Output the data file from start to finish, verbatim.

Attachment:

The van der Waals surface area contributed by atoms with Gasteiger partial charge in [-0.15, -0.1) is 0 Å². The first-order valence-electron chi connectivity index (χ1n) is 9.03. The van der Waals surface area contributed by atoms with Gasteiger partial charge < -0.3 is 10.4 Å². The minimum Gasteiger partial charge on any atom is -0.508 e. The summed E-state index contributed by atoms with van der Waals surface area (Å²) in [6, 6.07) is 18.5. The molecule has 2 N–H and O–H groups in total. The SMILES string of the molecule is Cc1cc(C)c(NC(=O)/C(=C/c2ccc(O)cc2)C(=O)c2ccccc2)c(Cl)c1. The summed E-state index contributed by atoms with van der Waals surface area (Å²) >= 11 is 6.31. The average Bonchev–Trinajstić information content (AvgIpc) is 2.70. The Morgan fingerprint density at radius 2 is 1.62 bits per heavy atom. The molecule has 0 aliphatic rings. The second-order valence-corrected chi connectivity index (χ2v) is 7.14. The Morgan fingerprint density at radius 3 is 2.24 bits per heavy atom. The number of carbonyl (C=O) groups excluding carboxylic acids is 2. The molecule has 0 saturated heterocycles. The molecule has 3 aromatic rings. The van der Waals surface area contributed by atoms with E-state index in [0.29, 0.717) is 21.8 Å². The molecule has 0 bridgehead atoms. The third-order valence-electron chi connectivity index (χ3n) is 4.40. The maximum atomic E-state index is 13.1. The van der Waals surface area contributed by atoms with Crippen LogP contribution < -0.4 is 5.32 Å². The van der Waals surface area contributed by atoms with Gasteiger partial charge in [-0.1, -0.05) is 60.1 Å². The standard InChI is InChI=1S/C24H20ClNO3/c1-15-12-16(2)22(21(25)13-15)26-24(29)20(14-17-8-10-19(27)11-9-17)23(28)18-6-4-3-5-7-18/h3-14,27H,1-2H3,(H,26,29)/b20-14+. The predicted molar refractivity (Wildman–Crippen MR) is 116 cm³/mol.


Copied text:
The van der Waals surface area contributed by atoms with Gasteiger partial charge in [-0.15, -0.1) is 0 Å². The first-order valence-electron chi connectivity index (χ1n) is 9.03. The van der Waals surface area contributed by atoms with Gasteiger partial charge < -0.3 is 10.4 Å². The minimum Gasteiger partial charge on any atom is -0.508 e. The summed E-state index contributed by atoms with van der Waals surface area (Å²) in [6, 6.07) is 18.5. The molecule has 2 N–H and O–H groups in total. The SMILES string of the molecule is Cc1cc(C)c(NC(=O)/C(=C/c2ccc(O)cc2)C(=O)c2ccccc2)c(Cl)c1. The summed E-state index contributed by atoms with van der Waals surface area (Å²) >= 11 is 6.31. The average Bonchev–Trinajstić information content (AvgIpc) is 2.70. The Morgan fingerprint density at radius 2 is 1.62 bits per heavy atom. The molecule has 0 aliphatic rings. The second-order valence-corrected chi connectivity index (χ2v) is 7.14. The Morgan fingerprint density at radius 3 is 2.24 bits per heavy atom. The number of carbonyl (C=O) groups excluding carboxylic acids is 2. The molecule has 0 saturated heterocycles. The molecule has 3 aromatic rings. The van der Waals surface area contributed by atoms with E-state index in [0.29, 0.717) is 21.8 Å². The molecule has 0 bridgehead atoms. The third-order valence-electron chi connectivity index (χ3n) is 4.40. The maximum atomic E-state index is 13.1. The van der Waals surface area contributed by atoms with Crippen LogP contribution < -0.4 is 5.32 Å². The van der Waals surface area contributed by atoms with Gasteiger partial charge in [-0.1, -0.05) is 60.1 Å². The standard InChI is InChI=1S/C24H20ClNO3/c1-15-12-16(2)22(21(25)13-15)26-24(29)20(14-17-8-10-19(27)11-9-17)23(28)18-6-4-3-5-7-18/h3-14,27H,1-2H3,(H,26,29)/b20-14+. The predicted molar refractivity (Wildman–Crippen MR) is 116 cm³/mol.